John A. Shirley

John Shirley sig2Pioneer Businessman

The Shirley family was one of the earliest families to help settle this area, arriving in Carthage in 1851. John and his wife Elizabeth Pennington moved into town from a large farm near Medoc where he raised grains and pure bred horses. John was born in Virginia in 1794 to a prominent family, moved to Indiana when he was young, came to southwest Missouri in 1839 and while he would live here only 13 years he and his family would leave a legacy that endures today.

While in Indiana, John married his first 2 wives, both marriages ended in divorce on the grounds of adultery. His third wife was Elizabeth Pennington.

The Shirleys bought almost all the lots on the north side of the Carthage square and began to build an inn, livery stable, corral, tavern and blacksmith. By 1860 the family was prospering, respected for his business acumen and her seamstress skills, and the family was quite popular in Carthage. John was owner of three slaves, 2 that helped at the inn and stables and one that helped Eliza. His sympathies were known to lie with the Confederacy.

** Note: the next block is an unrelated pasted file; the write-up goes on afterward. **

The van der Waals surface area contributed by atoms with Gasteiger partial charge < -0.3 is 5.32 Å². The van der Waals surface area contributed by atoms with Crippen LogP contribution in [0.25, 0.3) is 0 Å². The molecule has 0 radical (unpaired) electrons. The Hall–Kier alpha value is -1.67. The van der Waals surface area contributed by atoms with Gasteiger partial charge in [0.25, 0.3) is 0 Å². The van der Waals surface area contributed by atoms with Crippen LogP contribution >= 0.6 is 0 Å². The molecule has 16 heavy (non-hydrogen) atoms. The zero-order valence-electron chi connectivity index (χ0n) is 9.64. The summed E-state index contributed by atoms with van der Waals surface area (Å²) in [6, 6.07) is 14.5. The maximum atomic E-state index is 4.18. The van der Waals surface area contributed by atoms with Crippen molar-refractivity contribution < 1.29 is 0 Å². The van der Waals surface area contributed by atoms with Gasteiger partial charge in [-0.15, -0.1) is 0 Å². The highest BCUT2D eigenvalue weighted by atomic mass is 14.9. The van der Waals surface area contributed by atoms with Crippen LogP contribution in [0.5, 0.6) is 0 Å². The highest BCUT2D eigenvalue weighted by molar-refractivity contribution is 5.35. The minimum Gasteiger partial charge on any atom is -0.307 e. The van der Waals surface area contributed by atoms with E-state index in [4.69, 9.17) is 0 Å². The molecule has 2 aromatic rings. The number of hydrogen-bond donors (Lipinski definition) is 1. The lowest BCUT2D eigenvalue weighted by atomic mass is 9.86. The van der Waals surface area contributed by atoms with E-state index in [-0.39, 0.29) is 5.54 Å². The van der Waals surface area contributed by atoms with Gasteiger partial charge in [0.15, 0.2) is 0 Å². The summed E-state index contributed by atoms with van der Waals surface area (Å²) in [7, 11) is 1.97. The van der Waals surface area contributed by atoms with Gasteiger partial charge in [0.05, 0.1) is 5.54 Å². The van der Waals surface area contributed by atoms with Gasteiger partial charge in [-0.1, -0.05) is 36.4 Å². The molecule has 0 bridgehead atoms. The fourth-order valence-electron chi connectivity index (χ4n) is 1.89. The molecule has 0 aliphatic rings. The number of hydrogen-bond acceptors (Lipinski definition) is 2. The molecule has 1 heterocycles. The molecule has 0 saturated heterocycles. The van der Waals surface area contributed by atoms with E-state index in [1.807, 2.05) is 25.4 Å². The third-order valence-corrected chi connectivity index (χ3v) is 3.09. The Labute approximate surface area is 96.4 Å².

1863 found him struggling with problems that just worsened when his holdings on the Square were burned by Kansas guerillas while the family was away. The Shirleys had been living in another house John owned. Many of their troubles stemmed from their Southern leanings, and that their son Bud rode with Quantrill’s Raiders. Many families were changed by the tragedy of war and certainly the Shirleys lives were also.

The Union soldiers got a tip from a neighbor of a woman near Sarcoxie that had seen Bud Shirley and a friend of his stop for supper with the woman, rushed to the house, saw Bud running through the back yard to the woods and shot him dead. The next day Eliza and her daughter Belle went to bring the body home.

Belle had attended an academy for young women, knew Greek, played the piano beautifully but her recreation had been riding with her brother Bud, and learning to be a deadly shot. The family not only lost a son that day but saw their daughter change into the outlaw Belle Starr.

John and Eliza left Carthage and moved to Scyene, Texas where they lived out the remainder of their lives. John died in 1876 and Eliza in 1894 and both are buried there.

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